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This book examines the politics of landscape and heritage by focusing on the example of Great Zimbabwe National Monument in southern Zimbabwe. The controversy that surrounded the site in the early part of the 20th century, between colonial antiquarians and professional archaeologists, is well reported in the published literature. Based on long term ethnographic field work around Great Zimbabwe, as well as archival research in NMMZ, in the National Archives of Zimbabwe, and several months of research at the World Heritage Centre in Paris, this new book represents an important step beyond that controversy over origins, to focus on the site's position in local contests between, and among individuals within, the Nemanwa, Charumbira and Mugabe clans over land, power and authority. To justify their claims, chiefs, spirit mediums and elders of each clan make appeals to different, but related, constructions of the past. Emphasising the disappearance of the 'Voice' that used to speak there, these narratives also describe the destruction, alienation and desecration of Great Zimbabwe that occurred, and continues, through the international and national, archaeological and heritage processes and practices by which Great Zimbabwe has become a national and world heritage site today.

African Herders

Author: Andrew Brown Smith
Publisher: Altamira Pr
ISBN: 9780759107472
Size: 42.15 MB
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Utilizing almost 40 years' work, Andrew Smith presents a detailed portrait of modern herdsmen and their historical antecedents. Following the assumption that Africa has never been isolated from the rest of the world, Smith illuminates key topics ranging from material culture and rituals, to future prospects for pastoralists. Visit our website for sample chapters!

Southern Africa And The Swahili World

Author: Felix Chami
Publisher: Dar Es Salaam University Press
ISBN:
Size: 33.43 MB
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The sequel to People, Contacts and the Environment in the African Past, published under the auspices of a thriving and diverse regional archaeology research project, 'Human Responses and Contributions to Environmental Change in Africa'. The book series aims to disseminate the project's results and stimulate debate on current issues relating to the archaeology of the region, from specific and regional perspectives. The editors present an overview study of the Swahili World, and the excavation of Kaole ruins; and there is a chapter in French on the bi-partition of Swahili sites, taking the example of Gede. Three papers are on Zimbabwean archaeology, one of which presents findings from recent surveys in northern Zimbabwe and their contribution to an understanding of the cultural history and spatial behaviour of pre-historic farming communities in the area. The other papers cover: the merits of using ceramics as material culture to interpret aspects of pre-historic human behaviour in Southern Africa; the history of glass beads and iron metallurgy across the region; and the effect of geo- environmental aspects on the location of sites on the central coast of Tanzania.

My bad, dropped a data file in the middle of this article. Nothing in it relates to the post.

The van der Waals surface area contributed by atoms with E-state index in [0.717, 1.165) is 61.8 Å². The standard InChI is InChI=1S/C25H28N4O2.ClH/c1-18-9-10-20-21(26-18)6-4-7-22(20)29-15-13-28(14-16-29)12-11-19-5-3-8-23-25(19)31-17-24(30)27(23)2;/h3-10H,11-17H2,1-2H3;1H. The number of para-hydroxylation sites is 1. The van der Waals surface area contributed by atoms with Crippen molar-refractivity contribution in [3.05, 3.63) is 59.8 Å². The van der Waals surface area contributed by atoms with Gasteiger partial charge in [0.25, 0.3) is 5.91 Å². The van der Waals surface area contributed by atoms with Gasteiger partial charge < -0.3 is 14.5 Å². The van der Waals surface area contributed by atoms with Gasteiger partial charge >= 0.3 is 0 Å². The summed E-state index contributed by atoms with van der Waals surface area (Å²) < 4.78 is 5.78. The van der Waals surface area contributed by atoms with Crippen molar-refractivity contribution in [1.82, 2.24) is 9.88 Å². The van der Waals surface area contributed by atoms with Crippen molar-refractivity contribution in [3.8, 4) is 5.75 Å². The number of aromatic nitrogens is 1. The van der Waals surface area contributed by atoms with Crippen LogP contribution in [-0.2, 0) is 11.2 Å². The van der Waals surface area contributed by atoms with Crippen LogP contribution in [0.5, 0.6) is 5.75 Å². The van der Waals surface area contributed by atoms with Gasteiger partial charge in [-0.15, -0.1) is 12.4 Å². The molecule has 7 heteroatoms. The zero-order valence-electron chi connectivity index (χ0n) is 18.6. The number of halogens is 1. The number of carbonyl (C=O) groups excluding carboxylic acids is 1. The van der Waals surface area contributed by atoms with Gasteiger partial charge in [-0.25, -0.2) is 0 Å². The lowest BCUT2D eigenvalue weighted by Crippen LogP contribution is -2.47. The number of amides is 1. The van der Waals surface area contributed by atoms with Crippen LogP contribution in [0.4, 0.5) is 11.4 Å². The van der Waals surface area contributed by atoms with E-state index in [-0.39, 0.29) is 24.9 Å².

Cloth In West African History

Author: Colleen E. Kriger
Publisher: Altamira Pr
ISBN:
Size: 46.14 MB
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In this holistic approach to the study of textiles and their makers, Colleen Kriger charts the role cotton has played in commercial, community, and labor settings. She pays close attention the details of how people made, exchanged, and wore cotton cloth from before industrialization in Europe to the twentieth century. Closely tracing this history in Nigeria,Cloth in West African History offers a fresh perspective on the history of the region and on the local, regional, and global processes that shaped it.

The Archaeology Of Ritual

Author: Evangelos Kyriakidis
Publisher: Cotsen Institute of Archaeology
ISBN:
Size: 27.45 MB
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This book is the fruit of the third Cotsen Advanced Seminar conducted at UCLA. A wide spectrum of scholars, historians, art historians, anthropologists, students of performance, students of religion, archaeologists, cognitive scientists, and linguists were all asked to think and comment on how ritual can be traced in archaeology and which ways ritual research can go in that discipline. The product is a fairly accurate representation of research on ritual and the archaeology of ritual: scholars from various disciplines, backgrounds and agendas, arguing mostly in the most logical fashion, yet with little agreement between them. So this book should not be seen as presenting one unified attitude towards ritual and its study in archaeology. It should rather be seen as a reflection of what the discourse in the archaeology of ritual is today. The outcome has been extremely thought provoking, often controversial, but always of extremely high quality.